Posted by Big Gav in global warming
the SMH has a bevy of global warming related articles - first a prediction that this year will be the hottest in recorded history - Scientists tip 2010 as hottest yet.
HE past six months have been Australia's warmest winter-spring period on record and it is likely next year will set global temperature records.
Scientists predict that, whatever the outcome at Copenhagen, Australia must adapt to unprecedented heatwaves.
David Jones, the head of climate analysis at the Bureau of Meteorology, said yesterday that claims by sceptics the planet was cooling were wrong.
Every decade in Australia for the past 70 years had been getting warmer, and this decade has been the globe's warmest so far.
''Clearly global warming hasn't stopped, and it's warming in our backyard,'' said Dr Jones, who was speaking in Melbourne after the release of the World Meteorological Organisation's annual climate statement on Tuesday night.
Apart from temperature records, which have been criticised by sceptics amid the stolen email affair, heating was evident from sea-level rises, disappearing snow and shrinking sea ice, he said. ''The climate system's having the final say.''
Dr Jones said an El Nino event in the Pacific Ocean - linked to hotter, drier conditions in Australia - would have an effect on the world's climate next year. ''There is a significant probability next year will be the globe's warmest year on record.''
The past decade has been the warmest decade too - Past decade the warmest since records began in 1850.
THIS year has been the third-hottest on record in Australia, and is ranked as the fifth-warmest globally.
A report by the World Meteorological Organisation, published last night, concluded that the decade from 2000 to 2009 was the warmest since instrumental climate records began in 1850.
In 2009, only the United States and Canada experienced conditions that were cooler than average. ''Given the current figures, large parts of southern Asia and central Africa are likely to have their warmest year on record,'' the report said.
Published as world leaders gathered in Copenhagen to consider climate change, it highlights extreme weather conditions around the globe this year, including three ''exceptional heatwaves'' in Australia, China's worst drought in 50 years and the wettest October in the US in 115 years.
Andy Pitman, co-director of the Climate Change Research Centre at the University of NSW, said this year should have been a cool year because of low solar activity and a recent La Nina weather event. ''The fact it ranked in the top 5 since 1850 is actually frightening,'' he said.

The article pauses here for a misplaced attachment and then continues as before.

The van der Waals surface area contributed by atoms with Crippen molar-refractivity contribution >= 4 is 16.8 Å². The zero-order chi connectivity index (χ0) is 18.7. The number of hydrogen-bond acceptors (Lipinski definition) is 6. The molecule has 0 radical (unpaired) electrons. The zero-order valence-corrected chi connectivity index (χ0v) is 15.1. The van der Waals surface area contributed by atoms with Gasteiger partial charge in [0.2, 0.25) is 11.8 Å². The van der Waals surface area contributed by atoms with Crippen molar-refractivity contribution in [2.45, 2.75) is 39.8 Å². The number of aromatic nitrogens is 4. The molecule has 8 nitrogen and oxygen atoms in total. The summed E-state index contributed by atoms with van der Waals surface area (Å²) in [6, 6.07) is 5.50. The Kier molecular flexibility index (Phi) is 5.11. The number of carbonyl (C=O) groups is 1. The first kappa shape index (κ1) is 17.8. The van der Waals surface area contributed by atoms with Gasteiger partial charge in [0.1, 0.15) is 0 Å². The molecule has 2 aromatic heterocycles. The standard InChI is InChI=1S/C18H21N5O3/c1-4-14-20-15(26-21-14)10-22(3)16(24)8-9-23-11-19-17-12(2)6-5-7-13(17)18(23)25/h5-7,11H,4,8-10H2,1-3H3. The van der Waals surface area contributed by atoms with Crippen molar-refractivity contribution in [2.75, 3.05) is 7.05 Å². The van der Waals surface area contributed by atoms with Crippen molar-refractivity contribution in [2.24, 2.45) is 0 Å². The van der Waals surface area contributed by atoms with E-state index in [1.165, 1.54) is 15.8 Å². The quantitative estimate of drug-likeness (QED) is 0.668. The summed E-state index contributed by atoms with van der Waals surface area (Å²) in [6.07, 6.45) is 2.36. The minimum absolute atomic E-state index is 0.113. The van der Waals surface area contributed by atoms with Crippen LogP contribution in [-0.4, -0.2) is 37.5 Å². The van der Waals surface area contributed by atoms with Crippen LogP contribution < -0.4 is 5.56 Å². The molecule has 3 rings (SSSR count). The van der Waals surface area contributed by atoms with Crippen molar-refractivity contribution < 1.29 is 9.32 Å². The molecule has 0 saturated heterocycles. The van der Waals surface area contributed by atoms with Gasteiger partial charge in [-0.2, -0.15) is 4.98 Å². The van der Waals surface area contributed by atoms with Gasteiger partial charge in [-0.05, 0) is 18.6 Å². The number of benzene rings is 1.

This year's heatwaves in NSW, Victoria and South Australia also did not bode well for next year, Professor Pitman said.
And finally, a look at the "climategate" affair - Climate emails: a dirty war swirls around 'swindle'.
The wall of noise plays into the hands of the vested interests who want to see nothing done. It is used to frighten people whose jobs depend on digging coal or smelting steel.
It has helped deliver a political landscape in Australia, unique in the developed world, where the leader of a major party can now base its climate change policy on the belief that the world seems to be getting cooler.
This, in turn, has taken the pressure off the Government's own questionable climate change policy.
Climate science may be complicated, but it's not rocket science. It is in the public domain, open to informed scrutiny, and it has been there for decades. The self-styled climate sceptics movement - not a term climate scientists approve of - has had ample opportunity to debunk arguments that the world can no longer ignore.
We know that carbon dioxide, some other gases and water vapour trap heat from the sun in the atmosphere. We know this because it can be measured, and replicated in lab experiments. We know that the warming trends we have detected are closely correlated with the rising carbon dioxide content. The computer models used to predict future climate change scenarios take these simple concepts and some other variables, such as solar activity, into account. The reason we know that these models work is that we can model past climate scenarios using the same criteria and match the results up against the existing temperature records. If your model starts with the conditions we know to have been present in the year 1900, and produces the conditions we know to have existed through the 20th century, it is a fair bet it works.
Even if climate models are discounted as evidence, direct observation of the natural world adds to an already compelling case.
We know that the ocean is struggling to absorb carbon dioxide content because we can measure it, and measure its effects on marine life. We can measure the extent of decline in Arctic and Antarctic ice, rising sea levels and melting glaciers. We can measure changes in forests and deserts. We can measure these results against the level of warming that the carbon dioxide content of the atmosphere leads us to expect, and they match.
The Intergovernmental Panel on Climate Change concluded it is 90 per cent certain that the current cycle of climate change is being driven by human activity. It's fifth assessment report, discussed overnight in Copenhagen, will further bolster the evidence. Few scientific theories approach this level of certainty.